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Implement measures to protect own security and the security of others in the work setting


This page is designed to answer the following questions:

NOTE: This page has been quality assured for 2023 as per our Quality Assurance policy.

Good security measures in the workplace are important for reducing the risk of damage and injury caused by crimes such as burglary or assault. As well as protecting staff, they also protect the individuals that are receiving care (whom may be particularly vulnerable).


Your employer will have agreed ways of working that are designed to protect the security of employees and the people that they support. It is important that you understand and implement them into your day-to-day practice.

Some examples of security measures at your workplace could be:

  • All visitors to report to reception, sign the visitor’s book and be issued an ID badge
  • Unidentified persons on the premises to be challenged by staff or reported to a manager
  • Use of security or surveillance equipment such as CCTV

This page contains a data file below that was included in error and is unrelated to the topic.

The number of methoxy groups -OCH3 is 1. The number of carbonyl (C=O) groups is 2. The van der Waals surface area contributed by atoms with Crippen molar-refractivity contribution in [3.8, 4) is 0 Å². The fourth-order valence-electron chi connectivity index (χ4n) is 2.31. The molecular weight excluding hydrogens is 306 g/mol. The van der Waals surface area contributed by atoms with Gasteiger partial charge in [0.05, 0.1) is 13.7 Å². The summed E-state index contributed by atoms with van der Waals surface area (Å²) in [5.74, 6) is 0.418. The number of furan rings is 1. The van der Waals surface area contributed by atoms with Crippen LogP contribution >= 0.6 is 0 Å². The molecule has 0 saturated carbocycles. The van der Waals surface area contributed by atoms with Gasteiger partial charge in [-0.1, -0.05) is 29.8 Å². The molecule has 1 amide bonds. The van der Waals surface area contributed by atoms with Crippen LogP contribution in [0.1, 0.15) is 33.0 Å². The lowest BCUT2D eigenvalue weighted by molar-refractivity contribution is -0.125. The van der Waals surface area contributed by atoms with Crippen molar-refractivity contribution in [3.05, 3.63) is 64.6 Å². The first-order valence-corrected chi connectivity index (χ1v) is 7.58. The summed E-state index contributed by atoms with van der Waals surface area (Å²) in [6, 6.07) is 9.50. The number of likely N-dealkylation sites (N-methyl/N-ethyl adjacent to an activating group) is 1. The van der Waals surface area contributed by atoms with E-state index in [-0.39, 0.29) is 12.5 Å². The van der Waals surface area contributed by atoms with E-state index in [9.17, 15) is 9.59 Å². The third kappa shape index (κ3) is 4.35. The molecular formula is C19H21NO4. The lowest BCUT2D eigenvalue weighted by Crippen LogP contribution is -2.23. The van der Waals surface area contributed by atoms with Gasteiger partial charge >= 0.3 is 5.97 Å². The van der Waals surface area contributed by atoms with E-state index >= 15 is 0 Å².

• Paper-based confidential information is to be stored in locked cabinets/behind locked doors
  • Digital-based confidential information is to be stored on secure computers with the latest antivirus software and behind a firewall
  • Only authorised persons to access confidential information (e.g. keyholders -paper-based systems or using a password – digital-based systems)
  • Money and bankcards to be kept in a secure location
  • Biometric or PIN-based door locks – codes to be changed regularly
  • Check that doors and windows are locked, especially at night time. Also, ensure gates, bins and out-buildings are locked.
  • All staff are to have a DBS check before commencing employment
  • Ensuring doors are closed behind you
  • Inventory of all individual’s valuables to be completed and protocol in place for if items go missing
  • Employees to attend security and confidentiality training
  • Closing the curtains/blinds at night so potential intruders cannot see into the premises
  • Reporting any faults with security equipment
  • When working at night, arrive and leave with another person and keep to well-lit areas
  • Have a clear closing-down procedure at the end of the day so that nothing is missed

If you are lone-working, it is important that you ensure that others are aware of your whereabouts, including when you are leaving, where you are going and your expected return time.

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